In the two-plus decades since the Soviet collapse, the Georgian Orthodox Church has emerged as one of the South Caucasus country’s most respected and influential institutions. But some observers and theologians now worry that ultra-conservative clerics within the Church are gaining too much power.
Georgia may be touted as the most pro-Western country in the South Caucasus, but the recent backlash against LGBT activists in Tbilisi underscores how wide the cultural divide is when it comes to defining democratic values.
In the aftermath of the May 17 mob rampage against gay-rights activists in Tbilisi, public discussion in Tbilisi is focusing on church-state issues, especially the question of whether the Georgian Orthodox Church operates beyond the reach of civil law.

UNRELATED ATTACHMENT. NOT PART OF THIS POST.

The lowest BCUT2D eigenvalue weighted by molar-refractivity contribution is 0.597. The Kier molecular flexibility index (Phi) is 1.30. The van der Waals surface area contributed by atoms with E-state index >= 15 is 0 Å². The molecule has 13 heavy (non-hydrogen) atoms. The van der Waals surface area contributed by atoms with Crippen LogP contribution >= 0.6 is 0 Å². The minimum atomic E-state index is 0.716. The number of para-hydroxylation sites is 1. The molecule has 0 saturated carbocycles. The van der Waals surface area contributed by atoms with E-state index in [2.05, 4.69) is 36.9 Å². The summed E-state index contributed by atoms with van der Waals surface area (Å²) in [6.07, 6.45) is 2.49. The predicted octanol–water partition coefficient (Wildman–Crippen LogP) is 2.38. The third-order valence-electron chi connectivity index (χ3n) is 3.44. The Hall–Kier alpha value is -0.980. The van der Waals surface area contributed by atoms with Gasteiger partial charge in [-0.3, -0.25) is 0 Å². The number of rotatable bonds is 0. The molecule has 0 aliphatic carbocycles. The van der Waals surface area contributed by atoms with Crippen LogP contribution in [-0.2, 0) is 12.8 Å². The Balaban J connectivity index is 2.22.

A raging mob in Tbilisi chased away a downtown rally designed to commemorate the May 17 International Day against Homophobia. “Kill them! Tear them to pieces!” yelled the agitated crowd as police struggled to evacuate a handful of gay-rights supporters from the Georgian capital's central Freedom Square.
In Turkey, when parents discover that their child is gay, violence and even murder can result. But one Istanbul-based organization is fighting to reverse that trend by appealing to the parents themselves.
Issues of Lesbian Gay Bisexual Transgender (LGBT) rights have been much in the news in the former Soviet Union over the past year. In Russia and Ukraine, proposed legislation criminalizing "homosexual propaganda," or just about any discussion of homosexuality in front of minors, threatens to roll back the boundaries of tolerance for the LGBT community.